By Jiraporn Kuhakan
Thailand has found the largest number of nests of rare leatherback sea turtles in two decades on beaches bereft of tourists because of the coronavirus pandemic, environmentalists say.
Staff at a national park in the southern province of Phanga Nga bordering the Andaman Sea found 84 hatchlings after monitoring eggs for two months. REUTERS / Mongkhonsawat Leungvorapan<p>"This is a very good sign for us because many areas for spawning have been destroyed by humans," he told Reuters. No such nests had been found for the previous five years.</p><p>"If we compare to the year before, we didn't have this many spawn, because turtles have a high risk of getting killed by fishing gear and humans disturbing the beach."</p><p>Leatherbacks are the world's largest sea turtles. They are considered endangered in Thailand, and listed as a vulnerable species globally by the International Union for Conservation of Nature.</p><p>They lay their eggs in dark and quiet areas, scarce when tourists thronged the beaches. People have also been known to dig into their nests and steal eggs. </p><p>Late in March, staff at a national park in the southern province of Phanga Nga bordering the Andaman Sea found 84 hatchlings after monitoring eggs for two months.</p>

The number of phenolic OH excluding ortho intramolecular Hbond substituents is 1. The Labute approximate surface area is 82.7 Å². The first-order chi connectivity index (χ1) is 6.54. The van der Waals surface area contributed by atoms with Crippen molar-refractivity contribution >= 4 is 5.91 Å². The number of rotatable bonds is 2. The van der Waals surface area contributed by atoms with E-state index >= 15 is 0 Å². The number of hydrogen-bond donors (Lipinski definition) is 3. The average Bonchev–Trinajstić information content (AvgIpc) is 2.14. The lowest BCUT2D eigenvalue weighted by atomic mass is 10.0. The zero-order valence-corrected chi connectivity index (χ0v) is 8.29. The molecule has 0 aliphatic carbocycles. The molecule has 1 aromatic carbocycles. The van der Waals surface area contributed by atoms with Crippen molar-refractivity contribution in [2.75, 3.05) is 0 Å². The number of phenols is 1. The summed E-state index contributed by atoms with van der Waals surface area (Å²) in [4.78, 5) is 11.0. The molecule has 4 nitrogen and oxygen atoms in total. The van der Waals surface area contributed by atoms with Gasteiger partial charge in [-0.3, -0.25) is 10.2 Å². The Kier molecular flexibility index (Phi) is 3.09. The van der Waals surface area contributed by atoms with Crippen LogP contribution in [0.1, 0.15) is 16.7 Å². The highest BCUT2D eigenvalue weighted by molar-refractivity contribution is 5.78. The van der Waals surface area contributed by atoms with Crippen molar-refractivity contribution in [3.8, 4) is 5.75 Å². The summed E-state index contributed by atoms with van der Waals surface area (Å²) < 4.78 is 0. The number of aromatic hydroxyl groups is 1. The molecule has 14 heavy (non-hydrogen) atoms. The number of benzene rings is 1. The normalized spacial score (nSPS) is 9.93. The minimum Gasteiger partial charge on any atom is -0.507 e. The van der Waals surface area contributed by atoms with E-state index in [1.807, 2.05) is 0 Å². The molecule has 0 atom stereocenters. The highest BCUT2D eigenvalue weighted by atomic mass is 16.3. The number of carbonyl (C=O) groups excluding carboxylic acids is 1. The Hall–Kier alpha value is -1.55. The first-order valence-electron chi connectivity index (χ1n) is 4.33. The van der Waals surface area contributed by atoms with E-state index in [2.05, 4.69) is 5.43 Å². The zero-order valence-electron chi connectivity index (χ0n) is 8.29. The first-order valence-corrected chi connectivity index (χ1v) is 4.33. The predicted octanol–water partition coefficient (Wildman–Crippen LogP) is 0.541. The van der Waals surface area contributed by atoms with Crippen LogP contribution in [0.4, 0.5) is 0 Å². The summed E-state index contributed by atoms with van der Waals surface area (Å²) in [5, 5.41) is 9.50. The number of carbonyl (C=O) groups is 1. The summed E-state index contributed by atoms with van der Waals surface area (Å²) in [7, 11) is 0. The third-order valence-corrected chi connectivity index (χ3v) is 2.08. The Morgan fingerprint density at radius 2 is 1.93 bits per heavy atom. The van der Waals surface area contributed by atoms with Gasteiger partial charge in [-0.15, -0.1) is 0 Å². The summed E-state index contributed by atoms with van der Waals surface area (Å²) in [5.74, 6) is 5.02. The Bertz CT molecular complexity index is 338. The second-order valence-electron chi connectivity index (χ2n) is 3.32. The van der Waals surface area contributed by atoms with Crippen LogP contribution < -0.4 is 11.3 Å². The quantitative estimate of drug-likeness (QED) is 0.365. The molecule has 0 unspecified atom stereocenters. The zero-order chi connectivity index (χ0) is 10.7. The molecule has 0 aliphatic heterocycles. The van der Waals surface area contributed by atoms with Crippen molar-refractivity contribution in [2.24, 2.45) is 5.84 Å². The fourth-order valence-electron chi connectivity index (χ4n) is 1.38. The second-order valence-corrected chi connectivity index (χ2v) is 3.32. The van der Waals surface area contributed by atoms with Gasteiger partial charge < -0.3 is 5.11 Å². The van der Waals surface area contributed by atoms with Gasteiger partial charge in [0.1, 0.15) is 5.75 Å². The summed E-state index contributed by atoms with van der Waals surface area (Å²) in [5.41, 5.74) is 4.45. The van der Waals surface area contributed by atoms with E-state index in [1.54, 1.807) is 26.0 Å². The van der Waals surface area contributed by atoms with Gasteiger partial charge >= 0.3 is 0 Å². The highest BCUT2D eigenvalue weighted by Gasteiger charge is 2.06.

Leatherbacks are the world's largest sea turtles and considered endangered in Thailand. REUTERS / Mongkhonsawat Leungvorapan
EcoWatch Daily Newsletter
By Rina Chandran
This story was originally published on Reuters on April 7, 2020. Data and statistics reflect numbers at that time.
Coronavirus lockdowns are pushing more city dwellers to grow fruit and vegetables in their homes, providing a potentially lasting boost to urban farming, architects and food experts said on Tuesday.
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